ROBERT CHARLES/FAIRFAX NZ
Sick of loose gravel covering his driveway a New Plymouth man has resorted to vacuuming up the nuisance stones.
Don Openshaw said the problems began when the road in front of his house on Keat Place was re-sealed in May.
"It looked at the time like the council had done a reasonable job," he said.
"But now stones are coming off the bitumen, they're just not holding in the heat."
Openshaw said the council had swept the road three to four times since re-sealing it but he was still having to sweep his own driveway a number of times a week to remove the excess stones.
"I've even resorted to using a vacuum cleaner," he said.
"With the new rubbish system there are more trucks hurtling round the cul-de-sac and taking off the top layer of gravel."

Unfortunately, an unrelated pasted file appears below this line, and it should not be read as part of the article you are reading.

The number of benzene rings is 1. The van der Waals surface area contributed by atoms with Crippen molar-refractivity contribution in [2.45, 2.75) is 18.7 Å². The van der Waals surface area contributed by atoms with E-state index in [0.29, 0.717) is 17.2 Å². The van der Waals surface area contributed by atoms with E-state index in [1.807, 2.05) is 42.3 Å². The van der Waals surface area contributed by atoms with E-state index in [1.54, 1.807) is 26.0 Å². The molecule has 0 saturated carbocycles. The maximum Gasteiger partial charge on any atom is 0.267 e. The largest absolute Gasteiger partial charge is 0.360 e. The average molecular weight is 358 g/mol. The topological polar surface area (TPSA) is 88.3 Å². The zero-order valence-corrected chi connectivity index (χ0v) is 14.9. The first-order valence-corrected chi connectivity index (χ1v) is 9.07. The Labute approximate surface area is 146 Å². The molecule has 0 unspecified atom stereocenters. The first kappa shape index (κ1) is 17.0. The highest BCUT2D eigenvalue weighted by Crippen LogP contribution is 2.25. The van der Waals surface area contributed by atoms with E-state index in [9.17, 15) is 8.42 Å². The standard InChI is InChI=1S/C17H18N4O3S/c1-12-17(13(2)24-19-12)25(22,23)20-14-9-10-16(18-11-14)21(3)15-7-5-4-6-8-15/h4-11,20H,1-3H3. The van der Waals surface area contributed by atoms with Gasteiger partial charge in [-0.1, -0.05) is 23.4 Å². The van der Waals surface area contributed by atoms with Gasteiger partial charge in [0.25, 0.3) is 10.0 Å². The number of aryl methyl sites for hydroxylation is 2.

"There are all types of bitumen and I'm not sure about the quality of the stuff they used here but I think it has to be fit for purpose."
Openshaw said if the road was being torn up in the relatively mild temperatures of spring, it would be a "molten mess" come the hotter summer months.
New Plymouth District Council infrastructure manager David Langford said it was normal for there to be some loose chip once a road had been re-sealed.
"Keat Place has been monitored by our engineers since the new seal was applied and we are satisfied that the seal is bedding in well and performing as expected," he said.
Langford said bitumen bleeding in hot weather can also occur on asphalt surfaces. However asphalt was reserved for main roads where a stronger surface was needed to withstand higher levels of traffic.
"The decision on the treatment option [for a road surface] is based on what the most cost effective solution would be whilst still being appropriate from an engineering point of view," he said.
"In many residential areas there is no actual benefit to be gained by using asphalt that would justify the cost," he said.